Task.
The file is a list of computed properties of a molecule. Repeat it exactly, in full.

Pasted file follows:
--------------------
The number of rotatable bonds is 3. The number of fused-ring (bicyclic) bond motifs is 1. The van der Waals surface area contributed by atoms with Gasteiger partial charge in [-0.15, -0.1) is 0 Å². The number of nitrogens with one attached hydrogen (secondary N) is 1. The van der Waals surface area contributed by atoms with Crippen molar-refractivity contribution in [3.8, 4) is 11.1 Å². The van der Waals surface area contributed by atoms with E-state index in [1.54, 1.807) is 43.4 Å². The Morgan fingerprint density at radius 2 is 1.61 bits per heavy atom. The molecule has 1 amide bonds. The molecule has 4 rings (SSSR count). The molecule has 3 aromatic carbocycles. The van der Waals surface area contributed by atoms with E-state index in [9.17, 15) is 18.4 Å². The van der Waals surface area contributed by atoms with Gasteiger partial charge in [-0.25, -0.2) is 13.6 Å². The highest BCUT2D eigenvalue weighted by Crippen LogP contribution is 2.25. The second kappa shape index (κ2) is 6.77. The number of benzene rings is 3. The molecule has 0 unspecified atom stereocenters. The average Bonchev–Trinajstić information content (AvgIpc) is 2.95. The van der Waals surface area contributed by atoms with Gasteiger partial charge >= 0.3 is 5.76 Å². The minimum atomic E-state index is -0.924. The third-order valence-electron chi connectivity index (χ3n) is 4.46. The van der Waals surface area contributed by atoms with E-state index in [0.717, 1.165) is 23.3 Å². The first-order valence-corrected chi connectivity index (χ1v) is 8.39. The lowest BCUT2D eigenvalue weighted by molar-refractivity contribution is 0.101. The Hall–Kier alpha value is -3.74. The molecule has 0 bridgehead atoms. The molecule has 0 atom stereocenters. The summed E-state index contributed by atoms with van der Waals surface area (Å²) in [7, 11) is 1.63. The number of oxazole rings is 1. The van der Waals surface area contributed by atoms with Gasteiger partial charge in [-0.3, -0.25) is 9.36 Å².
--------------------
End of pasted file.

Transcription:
The number of rotatable bonds is 3. The number of fused-ring (bicyclic) bond motifs is 1. The van der Waals surface area contributed by atoms with Gasteiger partial charge in [-0.15, -0.1) is 0 Å². The number of nitrogens with one attached hydrogen (secondary N) is 1. The van der Waals surface area contributed by atoms with Crippen molar-refractivity contribution in [3.8, 4) is 11.1 Å². The van der Waals surface area contributed by atoms with E-state index in [1.54, 1.807) is 43.4 Å². The Morgan fingerprint density at radius 2 is 1.61 bits per heavy atom. The molecule has 1 amide bonds. The molecule has 4 rings (SSSR count). The molecule has 3 aromatic carbocycles. The van der Waals surface area contributed by atoms with E-state index in [9.17, 15) is 18.4 Å². The van der Waals surface area contributed by atoms with Gasteiger partial charge in [-0.25, -0.2) is 13.6 Å². The highest BCUT2D eigenvalue weighted by Crippen LogP contribution is 2.25. The second kappa shape index (κ2) is 6.77. The number of benzene rings is 3. The molecule has 0 unspecified atom stereocenters. The average Bonchev–Trinajstić information content (AvgIpc) is 2.95. The van der Waals surface area contributed by atoms with Gasteiger partial charge >= 0.3 is 5.76 Å². The minimum atomic E-state index is -0.924. The third-order valence-electron chi connectivity index (χ3n) is 4.46. The van der Waals surface area contributed by atoms with E-state index in [0.717, 1.165) is 23.3 Å². The first-order valence-corrected chi connectivity index (χ1v) is 8.39. The lowest BCUT2D eigenvalue weighted by molar-refractivity contribution is 0.101. The Hall–Kier alpha value is -3.74. The molecule has 0 bridgehead atoms. The molecule has 0 atom stereocenters. The summed E-state index contributed by atoms with van der Waals surface area (Å²) in [7, 11) is 1.63. The number of oxazole rings is 1. The van der Waals surface area contributed by atoms with Gasteiger partial charge in [-0.3, -0.25) is 9.36 Å².